Rents and house prices will likely rise for a number of years as the supply of new homes won’t start meeting demand before 2023 at the earliest, according to broker Goodbody.
New figures from the CSO showed a sharp increase of 25.4% in the number of new homes completed last year, but the annual output of 18,070 was still about half of the number needed to start reining in the huge rises in rents and house prices of recent years.
The total number of new dwelling completions in 2018 was 18,072, an increase of 25.4% on the 14,407 built in 2017https://t.co/psj3wxM5PU#CSOIreland #Ireland #Housing #HousingConstruction #HouseBuilding #NewDwellings pic.twitter.com/javI5kYo1u— Central Statistics Office Ireland (@CSOIreland) February 7, 2019
Goodbody forecasts that rents will rise 5% this year and by 4% in 2020, representing increases well above those in consumer prices and average pay.
House prices will increase by 6% and 5.3% this year and next, respectively, predicted the broker, with prices charged for new homes falling increasingly out of reach of the typical first-time buyer.
On supply, “it will definitely not be a short-term success”, said Goodbody economist Alexander Wilson.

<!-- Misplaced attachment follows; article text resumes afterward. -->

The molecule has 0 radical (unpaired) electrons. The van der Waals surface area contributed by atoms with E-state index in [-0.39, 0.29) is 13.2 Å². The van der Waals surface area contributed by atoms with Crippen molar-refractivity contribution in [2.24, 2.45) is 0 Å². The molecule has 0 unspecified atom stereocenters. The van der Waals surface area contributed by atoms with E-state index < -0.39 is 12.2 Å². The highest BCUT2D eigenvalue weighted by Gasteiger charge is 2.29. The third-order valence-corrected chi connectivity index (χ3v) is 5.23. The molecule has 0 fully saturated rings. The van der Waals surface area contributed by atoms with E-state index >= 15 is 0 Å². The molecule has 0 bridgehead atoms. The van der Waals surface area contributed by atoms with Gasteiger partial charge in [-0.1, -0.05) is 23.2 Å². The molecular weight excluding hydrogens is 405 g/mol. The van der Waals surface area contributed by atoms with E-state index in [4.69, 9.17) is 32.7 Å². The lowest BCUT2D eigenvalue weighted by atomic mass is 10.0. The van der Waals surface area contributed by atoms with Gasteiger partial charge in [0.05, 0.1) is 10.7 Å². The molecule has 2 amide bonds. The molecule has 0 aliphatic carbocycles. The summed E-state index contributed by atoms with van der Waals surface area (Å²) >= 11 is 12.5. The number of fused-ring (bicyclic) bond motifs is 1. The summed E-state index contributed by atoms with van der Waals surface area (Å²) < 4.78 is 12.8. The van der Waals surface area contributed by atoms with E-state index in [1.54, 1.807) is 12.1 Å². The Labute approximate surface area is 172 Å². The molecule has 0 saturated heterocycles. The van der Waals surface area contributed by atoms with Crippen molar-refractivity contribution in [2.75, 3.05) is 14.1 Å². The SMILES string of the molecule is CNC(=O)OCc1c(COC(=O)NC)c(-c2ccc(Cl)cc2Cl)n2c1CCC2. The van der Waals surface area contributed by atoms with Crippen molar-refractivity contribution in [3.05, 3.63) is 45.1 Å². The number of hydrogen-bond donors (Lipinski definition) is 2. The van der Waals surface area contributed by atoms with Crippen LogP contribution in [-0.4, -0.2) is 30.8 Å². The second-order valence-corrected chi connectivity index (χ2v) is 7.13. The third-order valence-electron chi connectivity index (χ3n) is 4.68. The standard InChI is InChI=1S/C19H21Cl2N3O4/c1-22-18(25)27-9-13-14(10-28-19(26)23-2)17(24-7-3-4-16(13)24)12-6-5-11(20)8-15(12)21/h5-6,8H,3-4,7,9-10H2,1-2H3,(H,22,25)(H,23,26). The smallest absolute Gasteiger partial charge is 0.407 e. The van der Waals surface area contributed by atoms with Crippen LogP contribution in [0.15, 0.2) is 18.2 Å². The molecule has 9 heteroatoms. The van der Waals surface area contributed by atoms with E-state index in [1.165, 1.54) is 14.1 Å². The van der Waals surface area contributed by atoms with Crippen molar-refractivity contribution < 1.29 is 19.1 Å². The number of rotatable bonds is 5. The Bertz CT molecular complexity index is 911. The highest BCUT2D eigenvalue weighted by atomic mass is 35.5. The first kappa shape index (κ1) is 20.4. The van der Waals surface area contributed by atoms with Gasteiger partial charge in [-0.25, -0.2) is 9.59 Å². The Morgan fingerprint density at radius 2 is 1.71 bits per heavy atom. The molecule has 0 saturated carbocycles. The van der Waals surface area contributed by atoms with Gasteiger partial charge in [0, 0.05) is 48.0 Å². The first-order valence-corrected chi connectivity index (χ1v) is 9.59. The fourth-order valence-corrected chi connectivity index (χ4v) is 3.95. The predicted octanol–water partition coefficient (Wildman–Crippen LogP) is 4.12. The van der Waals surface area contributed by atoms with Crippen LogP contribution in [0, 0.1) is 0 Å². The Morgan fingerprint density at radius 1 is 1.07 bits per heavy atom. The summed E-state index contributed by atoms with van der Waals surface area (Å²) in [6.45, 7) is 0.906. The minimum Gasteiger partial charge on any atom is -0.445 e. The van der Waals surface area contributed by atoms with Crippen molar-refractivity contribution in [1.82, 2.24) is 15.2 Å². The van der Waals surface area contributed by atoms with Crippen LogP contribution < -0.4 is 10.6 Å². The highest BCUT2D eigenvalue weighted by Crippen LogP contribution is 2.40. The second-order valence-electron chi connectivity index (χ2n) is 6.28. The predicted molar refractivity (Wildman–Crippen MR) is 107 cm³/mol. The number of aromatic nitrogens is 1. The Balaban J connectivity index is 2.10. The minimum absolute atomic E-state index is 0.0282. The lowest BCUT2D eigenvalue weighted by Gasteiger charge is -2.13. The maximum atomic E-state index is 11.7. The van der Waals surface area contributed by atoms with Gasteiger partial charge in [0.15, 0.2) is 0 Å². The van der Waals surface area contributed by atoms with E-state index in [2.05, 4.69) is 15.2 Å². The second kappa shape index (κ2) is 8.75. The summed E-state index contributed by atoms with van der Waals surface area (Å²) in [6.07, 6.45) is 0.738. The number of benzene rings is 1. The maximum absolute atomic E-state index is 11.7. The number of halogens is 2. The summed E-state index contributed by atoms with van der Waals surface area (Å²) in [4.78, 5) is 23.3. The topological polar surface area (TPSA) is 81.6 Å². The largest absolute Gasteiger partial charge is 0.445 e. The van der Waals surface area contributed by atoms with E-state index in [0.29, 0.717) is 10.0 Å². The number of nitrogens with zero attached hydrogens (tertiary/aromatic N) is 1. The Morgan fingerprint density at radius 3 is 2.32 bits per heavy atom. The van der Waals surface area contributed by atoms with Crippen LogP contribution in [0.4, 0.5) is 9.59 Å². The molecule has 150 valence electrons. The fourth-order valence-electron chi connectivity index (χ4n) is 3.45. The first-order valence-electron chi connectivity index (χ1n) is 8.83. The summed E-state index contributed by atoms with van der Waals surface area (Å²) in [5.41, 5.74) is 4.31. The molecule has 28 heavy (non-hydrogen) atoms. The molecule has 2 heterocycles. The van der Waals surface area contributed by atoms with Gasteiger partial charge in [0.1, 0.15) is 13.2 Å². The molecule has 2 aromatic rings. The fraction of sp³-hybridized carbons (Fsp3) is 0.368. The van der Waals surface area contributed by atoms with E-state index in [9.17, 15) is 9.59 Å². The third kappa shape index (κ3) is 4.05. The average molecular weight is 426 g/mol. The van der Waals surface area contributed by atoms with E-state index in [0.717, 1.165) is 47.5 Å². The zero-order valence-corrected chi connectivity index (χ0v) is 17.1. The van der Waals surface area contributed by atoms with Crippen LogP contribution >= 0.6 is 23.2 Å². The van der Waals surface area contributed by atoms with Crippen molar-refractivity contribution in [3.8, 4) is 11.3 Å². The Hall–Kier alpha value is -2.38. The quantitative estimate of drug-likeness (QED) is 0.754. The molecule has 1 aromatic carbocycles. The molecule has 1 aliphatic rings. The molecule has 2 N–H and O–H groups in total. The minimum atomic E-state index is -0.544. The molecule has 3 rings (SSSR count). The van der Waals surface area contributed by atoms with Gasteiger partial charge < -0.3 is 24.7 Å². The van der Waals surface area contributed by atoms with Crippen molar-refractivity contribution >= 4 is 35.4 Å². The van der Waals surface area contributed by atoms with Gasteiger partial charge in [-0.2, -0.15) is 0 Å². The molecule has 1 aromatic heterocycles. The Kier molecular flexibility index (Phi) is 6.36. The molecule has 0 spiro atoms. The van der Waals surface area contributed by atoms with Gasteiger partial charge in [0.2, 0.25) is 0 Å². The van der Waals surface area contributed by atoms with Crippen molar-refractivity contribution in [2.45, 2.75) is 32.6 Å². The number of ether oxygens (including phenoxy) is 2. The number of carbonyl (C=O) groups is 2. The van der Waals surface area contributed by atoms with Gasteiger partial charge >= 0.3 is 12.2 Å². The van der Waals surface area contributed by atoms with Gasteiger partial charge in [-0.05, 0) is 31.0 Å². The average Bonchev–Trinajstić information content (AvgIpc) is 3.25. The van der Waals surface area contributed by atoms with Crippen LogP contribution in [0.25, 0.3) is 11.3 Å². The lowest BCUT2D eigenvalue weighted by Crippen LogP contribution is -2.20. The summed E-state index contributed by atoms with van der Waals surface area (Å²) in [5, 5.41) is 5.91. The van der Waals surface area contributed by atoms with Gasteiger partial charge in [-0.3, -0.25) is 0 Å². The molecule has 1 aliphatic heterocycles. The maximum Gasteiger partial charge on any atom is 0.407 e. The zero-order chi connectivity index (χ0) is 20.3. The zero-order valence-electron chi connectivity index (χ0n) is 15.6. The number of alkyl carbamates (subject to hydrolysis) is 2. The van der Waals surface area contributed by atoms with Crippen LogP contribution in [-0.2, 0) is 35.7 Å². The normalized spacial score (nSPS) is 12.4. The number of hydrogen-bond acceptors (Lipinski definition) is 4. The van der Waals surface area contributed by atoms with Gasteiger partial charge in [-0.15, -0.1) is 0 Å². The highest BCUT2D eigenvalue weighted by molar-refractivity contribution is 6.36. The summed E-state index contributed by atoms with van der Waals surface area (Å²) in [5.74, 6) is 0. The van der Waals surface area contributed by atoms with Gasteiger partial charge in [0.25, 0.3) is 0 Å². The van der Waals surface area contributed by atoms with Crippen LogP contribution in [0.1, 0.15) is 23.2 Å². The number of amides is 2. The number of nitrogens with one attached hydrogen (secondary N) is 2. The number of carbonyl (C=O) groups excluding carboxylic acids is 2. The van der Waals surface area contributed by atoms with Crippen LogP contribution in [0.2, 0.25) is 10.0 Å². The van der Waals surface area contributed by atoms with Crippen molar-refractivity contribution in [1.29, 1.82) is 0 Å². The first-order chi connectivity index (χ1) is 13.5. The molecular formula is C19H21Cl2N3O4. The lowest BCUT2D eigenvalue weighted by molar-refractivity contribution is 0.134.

By region, most new homes in 2018 were built in Dublin and the mid-east, followed by the south-west, south-east, west, and the midlands, according to the CSO figures.
The figures also show that the number of apartments has increased but their share of total completions remains small.
A total of 785 new apartments were built in the three months to the end of December, bringing the number built in 2018 to 2,372.
Number of new dwelling completions up 20.9% in Q4 2018https://t.co/psj3wxM5PU#CSOIreland #Ireland #Housing #HousingConstruction #HouseBuilding #NewDwellings pic.twitter.com/ZlW3sB0GFS— Central Statistics Office Ireland (@CSOIreland) February 7, 2019
The CSO said its figures for the time being exclude housing units built for students.
Nonetheless, “there are some signs of improvement”, said Goodbody, citing the rise in new apartment builds in the quarter, and “a surge in both planning permissions granted and applied over the past four months associated with the ending of the uncertainty around building regulations and heights”.